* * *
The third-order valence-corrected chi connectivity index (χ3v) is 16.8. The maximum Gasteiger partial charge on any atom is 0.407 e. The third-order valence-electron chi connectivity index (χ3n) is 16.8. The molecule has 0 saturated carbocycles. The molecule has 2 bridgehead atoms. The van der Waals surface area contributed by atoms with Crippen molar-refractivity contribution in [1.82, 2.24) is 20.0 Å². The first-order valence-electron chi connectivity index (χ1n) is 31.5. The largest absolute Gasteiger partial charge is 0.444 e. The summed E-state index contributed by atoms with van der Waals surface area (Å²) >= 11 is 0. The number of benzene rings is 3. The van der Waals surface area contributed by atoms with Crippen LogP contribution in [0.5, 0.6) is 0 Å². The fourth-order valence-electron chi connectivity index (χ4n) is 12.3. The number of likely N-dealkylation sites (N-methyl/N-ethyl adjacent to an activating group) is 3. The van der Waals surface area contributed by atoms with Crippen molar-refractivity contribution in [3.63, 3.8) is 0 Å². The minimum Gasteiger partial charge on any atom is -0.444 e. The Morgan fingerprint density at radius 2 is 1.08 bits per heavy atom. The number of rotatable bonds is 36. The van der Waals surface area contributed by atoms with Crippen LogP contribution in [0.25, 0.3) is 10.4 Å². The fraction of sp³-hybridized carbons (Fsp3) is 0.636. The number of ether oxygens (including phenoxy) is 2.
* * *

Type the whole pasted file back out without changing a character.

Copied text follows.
The third-order valence-corrected chi connectivity index (χ3v) is 16.8. The maximum Gasteiger partial charge on any atom is 0.407 e. The third-order valence-electron chi connectivity index (χ3n) is 16.8. The molecule has 0 saturated carbocycles. The molecule has 2 bridgehead atoms. The van der Waals surface area contributed by atoms with Crippen molar-refractivity contribution in [1.82, 2.24) is 20.0 Å². The first-order valence-electron chi connectivity index (χ1n) is 31.5. The largest absolute Gasteiger partial charge is 0.444 e. The summed E-state index contributed by atoms with van der Waals surface area (Å²) >= 11 is 0. The number of benzene rings is 3. The van der Waals surface area contributed by atoms with Crippen LogP contribution in [0.5, 0.6) is 0 Å². The fourth-order valence-electron chi connectivity index (χ4n) is 12.3. The number of likely N-dealkylation sites (N-methyl/N-ethyl adjacent to an activating group) is 3. The van der Waals surface area contributed by atoms with Crippen molar-refractivity contribution in [3.63, 3.8) is 0 Å². The minimum Gasteiger partial charge on any atom is -0.444 e. The Morgan fingerprint density at radius 2 is 1.08 bits per heavy atom. The number of rotatable bonds is 36. The van der Waals surface area contributed by atoms with Crippen LogP contribution in [0.25, 0.3) is 10.4 Å². The fraction of sp³-hybridized carbons (Fsp3) is 0.636. The number of ether oxygens (including phenoxy) is 2.